By Mohamed Harees –
“A society with lynch culture needs a big zoo, not for the animals definitely, but for the very people themselves!” ~ Mehmet Murat ildan
What happened in Pakistan few days ago, was inexcusable and a terrible tragedy. The nation was shocked and devastated by the distressing news of Priyantha Kumara, a Sri Lankan factory manager working in Sialkot, Punjab, Pakistan being set upon, lynched, killed in barbaric and inhumane manner and body torched by a set of insane psychopaths, allegedly blinded by hate and extremism. This awful news about this lynching episode broke the heart of not just Sri Lankans; it was also widely condemned by Pakistan’s military and political leadership, prominent social and religious figures ,the civil society as well as the world at large. It not only shamed Pakistan; it also reflected a failure of humanity as a whole as well. Our sincere condolences go to the family of this innocent victim.
In general Sri Lankans are held in high regard in Pakistan. The relationship between the Sri Lankan security forces and the Pakistanis is very close, and it has time and time again proved to be a friend in need. Thus, according to social analysts, this was not an attack directed at Sri Lankans or Sinhala/ Buddhists in particular. Similar mobs have attacked innocent Pakistanis before. Kumara was thus not killed because he was a Sri Lankan or a Sinhala Buddhist. He died as any other person living in that country would have, if there was a hysterically murderous crowd bent on harming someone at that time for whatever reason.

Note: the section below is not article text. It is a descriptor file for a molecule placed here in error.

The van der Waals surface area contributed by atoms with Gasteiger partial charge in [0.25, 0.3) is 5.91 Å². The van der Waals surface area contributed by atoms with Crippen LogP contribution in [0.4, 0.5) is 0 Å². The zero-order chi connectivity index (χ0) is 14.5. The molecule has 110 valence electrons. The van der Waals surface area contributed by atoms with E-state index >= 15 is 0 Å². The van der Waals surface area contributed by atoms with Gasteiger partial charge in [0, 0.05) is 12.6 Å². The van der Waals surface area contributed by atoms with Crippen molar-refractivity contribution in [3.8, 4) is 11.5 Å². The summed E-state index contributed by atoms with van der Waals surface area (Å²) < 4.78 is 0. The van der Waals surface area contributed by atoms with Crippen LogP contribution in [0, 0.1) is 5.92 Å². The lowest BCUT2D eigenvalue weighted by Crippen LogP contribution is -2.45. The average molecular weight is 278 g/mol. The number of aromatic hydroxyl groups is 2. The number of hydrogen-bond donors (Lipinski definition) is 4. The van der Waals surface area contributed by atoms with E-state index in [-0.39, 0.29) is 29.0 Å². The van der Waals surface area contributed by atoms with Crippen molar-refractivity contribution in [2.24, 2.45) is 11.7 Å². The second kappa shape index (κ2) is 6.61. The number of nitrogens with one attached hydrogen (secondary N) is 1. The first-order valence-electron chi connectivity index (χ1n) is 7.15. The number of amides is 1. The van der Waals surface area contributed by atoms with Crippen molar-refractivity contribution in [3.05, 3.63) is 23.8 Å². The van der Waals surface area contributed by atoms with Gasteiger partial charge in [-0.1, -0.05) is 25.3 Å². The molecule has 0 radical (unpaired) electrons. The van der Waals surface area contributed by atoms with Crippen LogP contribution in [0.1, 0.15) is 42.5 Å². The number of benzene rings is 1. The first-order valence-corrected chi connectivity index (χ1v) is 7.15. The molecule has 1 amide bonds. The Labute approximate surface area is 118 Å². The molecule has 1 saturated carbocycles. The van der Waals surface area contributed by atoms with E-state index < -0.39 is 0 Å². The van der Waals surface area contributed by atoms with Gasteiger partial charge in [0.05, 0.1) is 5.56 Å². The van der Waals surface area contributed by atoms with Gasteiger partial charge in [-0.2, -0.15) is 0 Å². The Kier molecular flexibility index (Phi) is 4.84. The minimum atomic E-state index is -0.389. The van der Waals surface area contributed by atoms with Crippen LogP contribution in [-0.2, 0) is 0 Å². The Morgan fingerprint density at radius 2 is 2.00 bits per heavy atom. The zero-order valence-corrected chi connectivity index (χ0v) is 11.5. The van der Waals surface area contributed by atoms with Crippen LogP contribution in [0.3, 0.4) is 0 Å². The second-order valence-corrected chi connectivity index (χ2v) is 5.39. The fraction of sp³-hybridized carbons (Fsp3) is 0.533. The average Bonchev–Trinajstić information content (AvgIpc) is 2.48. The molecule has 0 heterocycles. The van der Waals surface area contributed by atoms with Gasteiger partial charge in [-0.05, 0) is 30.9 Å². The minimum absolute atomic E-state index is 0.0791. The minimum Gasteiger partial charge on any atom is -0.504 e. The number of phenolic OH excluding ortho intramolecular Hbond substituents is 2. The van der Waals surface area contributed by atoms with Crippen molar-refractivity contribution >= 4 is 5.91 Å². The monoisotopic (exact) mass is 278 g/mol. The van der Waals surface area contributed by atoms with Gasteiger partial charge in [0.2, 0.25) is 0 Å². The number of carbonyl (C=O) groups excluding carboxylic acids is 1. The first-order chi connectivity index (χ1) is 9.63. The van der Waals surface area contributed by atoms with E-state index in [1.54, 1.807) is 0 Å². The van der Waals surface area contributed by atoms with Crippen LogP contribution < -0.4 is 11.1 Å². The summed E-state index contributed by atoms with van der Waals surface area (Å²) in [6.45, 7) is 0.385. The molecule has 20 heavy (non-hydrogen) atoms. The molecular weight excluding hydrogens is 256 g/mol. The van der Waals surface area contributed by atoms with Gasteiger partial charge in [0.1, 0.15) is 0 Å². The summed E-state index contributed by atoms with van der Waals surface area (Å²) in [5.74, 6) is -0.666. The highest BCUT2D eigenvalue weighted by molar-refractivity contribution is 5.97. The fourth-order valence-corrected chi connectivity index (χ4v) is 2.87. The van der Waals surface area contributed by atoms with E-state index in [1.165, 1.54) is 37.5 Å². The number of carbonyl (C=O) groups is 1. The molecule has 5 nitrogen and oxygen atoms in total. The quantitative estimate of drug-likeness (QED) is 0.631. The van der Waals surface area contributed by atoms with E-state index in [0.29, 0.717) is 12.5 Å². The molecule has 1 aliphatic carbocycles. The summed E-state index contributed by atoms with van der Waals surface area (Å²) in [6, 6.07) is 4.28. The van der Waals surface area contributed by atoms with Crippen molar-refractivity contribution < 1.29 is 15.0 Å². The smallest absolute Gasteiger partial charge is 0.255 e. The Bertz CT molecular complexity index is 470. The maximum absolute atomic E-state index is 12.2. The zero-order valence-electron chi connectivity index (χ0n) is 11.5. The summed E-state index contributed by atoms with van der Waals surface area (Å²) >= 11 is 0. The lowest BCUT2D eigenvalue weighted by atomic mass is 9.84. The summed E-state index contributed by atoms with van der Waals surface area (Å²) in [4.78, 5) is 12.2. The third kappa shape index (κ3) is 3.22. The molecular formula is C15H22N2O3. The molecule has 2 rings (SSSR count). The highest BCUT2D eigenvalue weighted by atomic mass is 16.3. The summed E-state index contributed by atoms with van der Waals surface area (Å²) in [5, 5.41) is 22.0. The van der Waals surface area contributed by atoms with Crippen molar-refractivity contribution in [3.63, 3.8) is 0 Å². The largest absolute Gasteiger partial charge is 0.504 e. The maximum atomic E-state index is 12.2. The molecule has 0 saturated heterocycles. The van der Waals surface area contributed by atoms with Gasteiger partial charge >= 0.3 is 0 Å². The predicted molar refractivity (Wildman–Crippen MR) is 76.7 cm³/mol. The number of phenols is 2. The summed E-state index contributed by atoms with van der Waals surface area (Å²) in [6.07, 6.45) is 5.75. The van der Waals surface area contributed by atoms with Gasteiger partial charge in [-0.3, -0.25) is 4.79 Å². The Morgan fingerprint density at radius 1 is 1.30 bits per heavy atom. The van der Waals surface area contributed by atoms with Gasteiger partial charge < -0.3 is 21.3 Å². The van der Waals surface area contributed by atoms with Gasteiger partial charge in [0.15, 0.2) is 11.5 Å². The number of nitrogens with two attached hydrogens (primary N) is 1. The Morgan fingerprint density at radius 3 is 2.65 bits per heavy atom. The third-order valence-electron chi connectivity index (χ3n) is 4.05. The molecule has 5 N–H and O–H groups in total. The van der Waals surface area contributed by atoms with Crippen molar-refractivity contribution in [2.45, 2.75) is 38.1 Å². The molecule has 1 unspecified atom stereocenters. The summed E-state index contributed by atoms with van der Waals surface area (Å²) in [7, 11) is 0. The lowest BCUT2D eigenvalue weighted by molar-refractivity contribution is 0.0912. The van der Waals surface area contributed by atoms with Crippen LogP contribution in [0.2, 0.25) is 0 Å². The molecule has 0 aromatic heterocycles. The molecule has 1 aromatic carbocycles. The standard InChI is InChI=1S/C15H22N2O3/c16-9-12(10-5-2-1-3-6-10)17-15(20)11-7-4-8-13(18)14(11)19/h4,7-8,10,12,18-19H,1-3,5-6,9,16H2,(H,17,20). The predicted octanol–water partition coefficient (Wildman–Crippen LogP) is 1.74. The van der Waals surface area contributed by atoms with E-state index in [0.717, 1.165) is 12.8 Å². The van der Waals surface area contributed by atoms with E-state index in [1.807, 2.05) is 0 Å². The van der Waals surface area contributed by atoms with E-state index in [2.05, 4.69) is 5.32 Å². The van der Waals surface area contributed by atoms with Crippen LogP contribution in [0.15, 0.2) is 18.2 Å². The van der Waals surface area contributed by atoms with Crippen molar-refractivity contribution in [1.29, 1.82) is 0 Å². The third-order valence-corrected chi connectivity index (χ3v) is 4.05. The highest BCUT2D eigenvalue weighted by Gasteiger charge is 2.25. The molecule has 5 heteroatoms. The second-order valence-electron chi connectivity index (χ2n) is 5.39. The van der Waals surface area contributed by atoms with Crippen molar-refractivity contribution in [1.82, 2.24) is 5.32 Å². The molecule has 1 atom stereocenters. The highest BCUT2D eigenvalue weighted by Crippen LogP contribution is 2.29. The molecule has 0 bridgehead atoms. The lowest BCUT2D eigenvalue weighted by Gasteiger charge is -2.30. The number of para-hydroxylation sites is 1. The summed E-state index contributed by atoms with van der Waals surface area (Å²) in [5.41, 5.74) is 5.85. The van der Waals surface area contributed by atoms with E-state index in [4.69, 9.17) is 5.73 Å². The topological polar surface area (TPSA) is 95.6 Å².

Initial prima facie investigations revealed that the incident was a case of enraged religious extremists committing this crime on grounds of blasphemy, but there are other conspiracy theories too floating around , including office issues and the involvement of a third country. In fact, some social media activists on Reddit have commented that the so-called poster incident bordering on blasphemy never happened and that Kumara was targeted for another issue that investigators are yet to reveal. That claim is yet to be confirmed. Be it as it may, the fact remains that this sad episode is not forgivable, condonable or justifiable by any standards. Tahir Mehmood Ashrafi, Prime Minister Imran Khan’s special representative on religious harmony said “Ulema(theologians) of all sects have condemned the killing. This is a test case. We ask for forgiveness from the people of Sri Lanka and the victim’s family.” PM Imran Khan too tweeted: ‘The horrific vigilante attack on factory in Sialkot & the burning alive of Sri Lankan manager is a day of shame for Pakistan. ‘I am overseeing the investigations and let there be no mistake all those responsible will be punished with full severity of the law. Many arrests have been made are in progress.’. Admiringly, a man called Malik Adnan was to be awarded a Hero’s medal for his moral courage and bravery for trying to shelter Priyantha from his attackers, endangering his own life.